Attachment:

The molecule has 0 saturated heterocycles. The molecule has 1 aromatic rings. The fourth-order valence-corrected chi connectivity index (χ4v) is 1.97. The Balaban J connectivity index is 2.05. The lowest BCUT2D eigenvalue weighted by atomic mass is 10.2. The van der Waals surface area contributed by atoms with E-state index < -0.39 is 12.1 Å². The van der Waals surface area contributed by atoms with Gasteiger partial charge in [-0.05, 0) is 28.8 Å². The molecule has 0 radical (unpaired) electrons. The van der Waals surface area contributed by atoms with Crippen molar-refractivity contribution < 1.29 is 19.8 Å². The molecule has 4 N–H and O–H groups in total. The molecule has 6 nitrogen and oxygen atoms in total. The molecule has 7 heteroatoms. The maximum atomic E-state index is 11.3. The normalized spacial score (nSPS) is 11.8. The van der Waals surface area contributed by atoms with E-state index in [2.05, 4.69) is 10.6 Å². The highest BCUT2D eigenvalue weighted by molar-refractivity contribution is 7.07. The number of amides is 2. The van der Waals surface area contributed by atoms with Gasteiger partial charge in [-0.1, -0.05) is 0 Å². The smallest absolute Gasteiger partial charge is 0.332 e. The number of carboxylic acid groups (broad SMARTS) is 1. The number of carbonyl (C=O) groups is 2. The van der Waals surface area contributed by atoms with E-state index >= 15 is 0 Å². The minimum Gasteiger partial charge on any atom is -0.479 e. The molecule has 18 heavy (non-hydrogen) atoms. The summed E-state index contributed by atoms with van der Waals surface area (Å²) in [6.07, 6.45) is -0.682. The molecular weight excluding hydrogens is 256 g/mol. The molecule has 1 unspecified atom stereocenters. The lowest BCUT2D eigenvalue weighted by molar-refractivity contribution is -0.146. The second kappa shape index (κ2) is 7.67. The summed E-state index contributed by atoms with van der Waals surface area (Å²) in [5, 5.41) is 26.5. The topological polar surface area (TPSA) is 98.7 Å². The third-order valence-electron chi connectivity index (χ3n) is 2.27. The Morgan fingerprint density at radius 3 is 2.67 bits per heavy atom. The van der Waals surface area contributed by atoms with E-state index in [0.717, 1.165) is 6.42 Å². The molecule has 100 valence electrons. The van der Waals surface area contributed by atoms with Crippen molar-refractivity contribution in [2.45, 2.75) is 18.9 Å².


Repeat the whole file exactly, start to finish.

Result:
The molecule has 0 saturated heterocycles. The molecule has 1 aromatic rings. The fourth-order valence-corrected chi connectivity index (χ4v) is 1.97. The Balaban J connectivity index is 2.05. The lowest BCUT2D eigenvalue weighted by atomic mass is 10.2. The van der Waals surface area contributed by atoms with E-state index < -0.39 is 12.1 Å². The van der Waals surface area contributed by atoms with Gasteiger partial charge in [-0.05, 0) is 28.8 Å². The molecule has 0 radical (unpaired) electrons. The van der Waals surface area contributed by atoms with Crippen molar-refractivity contribution < 1.29 is 19.8 Å². The molecule has 4 N–H and O–H groups in total. The molecule has 6 nitrogen and oxygen atoms in total. The molecule has 7 heteroatoms. The maximum atomic E-state index is 11.3. The normalized spacial score (nSPS) is 11.8. The van der Waals surface area contributed by atoms with E-state index in [2.05, 4.69) is 10.6 Å². The highest BCUT2D eigenvalue weighted by molar-refractivity contribution is 7.07. The number of amides is 2. The van der Waals surface area contributed by atoms with Gasteiger partial charge in [-0.1, -0.05) is 0 Å². The smallest absolute Gasteiger partial charge is 0.332 e. The number of carboxylic acid groups (broad SMARTS) is 1. The number of carbonyl (C=O) groups is 2. The van der Waals surface area contributed by atoms with E-state index >= 15 is 0 Å². The minimum Gasteiger partial charge on any atom is -0.479 e. The molecule has 18 heavy (non-hydrogen) atoms. The summed E-state index contributed by atoms with van der Waals surface area (Å²) in [6.07, 6.45) is -0.682. The molecular weight excluding hydrogens is 256 g/mol. The molecule has 1 unspecified atom stereocenters. The lowest BCUT2D eigenvalue weighted by molar-refractivity contribution is -0.146. The second kappa shape index (κ2) is 7.67. The summed E-state index contributed by atoms with van der Waals surface area (Å²) in [5, 5.41) is 26.5. The topological polar surface area (TPSA) is 98.7 Å². The third-order valence-electron chi connectivity index (χ3n) is 2.27. The Morgan fingerprint density at radius 3 is 2.67 bits per heavy atom. The van der Waals surface area contributed by atoms with E-state index in [0.717, 1.165) is 6.42 Å². The molecule has 100 valence electrons. The van der Waals surface area contributed by atoms with Crippen molar-refractivity contribution in [2.45, 2.75) is 18.9 Å².